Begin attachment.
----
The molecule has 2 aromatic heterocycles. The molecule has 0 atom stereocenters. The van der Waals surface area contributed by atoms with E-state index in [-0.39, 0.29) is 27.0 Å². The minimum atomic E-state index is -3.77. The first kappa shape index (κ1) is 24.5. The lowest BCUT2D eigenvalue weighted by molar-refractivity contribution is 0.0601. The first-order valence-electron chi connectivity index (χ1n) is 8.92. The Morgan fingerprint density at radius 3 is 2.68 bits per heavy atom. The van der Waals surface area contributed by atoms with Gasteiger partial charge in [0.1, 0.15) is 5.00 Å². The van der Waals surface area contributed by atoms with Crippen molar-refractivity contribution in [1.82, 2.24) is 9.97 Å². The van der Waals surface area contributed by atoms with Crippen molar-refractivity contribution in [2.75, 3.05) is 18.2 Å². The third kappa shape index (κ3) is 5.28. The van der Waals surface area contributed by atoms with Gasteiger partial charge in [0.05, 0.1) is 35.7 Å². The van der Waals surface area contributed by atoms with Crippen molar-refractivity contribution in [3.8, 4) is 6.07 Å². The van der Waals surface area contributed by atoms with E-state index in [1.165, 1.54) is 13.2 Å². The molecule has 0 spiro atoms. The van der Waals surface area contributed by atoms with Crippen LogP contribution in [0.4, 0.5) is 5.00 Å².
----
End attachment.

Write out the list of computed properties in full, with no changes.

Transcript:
The molecule has 2 aromatic heterocycles. The molecule has 0 atom stereocenters. The van der Waals surface area contributed by atoms with E-state index in [-0.39, 0.29) is 27.0 Å². The minimum atomic E-state index is -3.77. The first kappa shape index (κ1) is 24.5. The lowest BCUT2D eigenvalue weighted by molar-refractivity contribution is 0.0601. The first-order valence-electron chi connectivity index (χ1n) is 8.92. The Morgan fingerprint density at radius 3 is 2.68 bits per heavy atom. The van der Waals surface area contributed by atoms with Gasteiger partial charge in [0.1, 0.15) is 5.00 Å². The van der Waals surface area contributed by atoms with Crippen molar-refractivity contribution in [1.82, 2.24) is 9.97 Å². The van der Waals surface area contributed by atoms with Crippen molar-refractivity contribution in [2.75, 3.05) is 18.2 Å². The third kappa shape index (κ3) is 5.28. The van der Waals surface area contributed by atoms with Gasteiger partial charge in [0.05, 0.1) is 35.7 Å². The van der Waals surface area contributed by atoms with Crippen molar-refractivity contribution in [3.8, 4) is 6.07 Å². The van der Waals surface area contributed by atoms with E-state index in [1.165, 1.54) is 13.2 Å². The molecule has 0 spiro atoms. The van der Waals surface area contributed by atoms with Crippen LogP contribution in [0.4, 0.5) is 5.00 Å².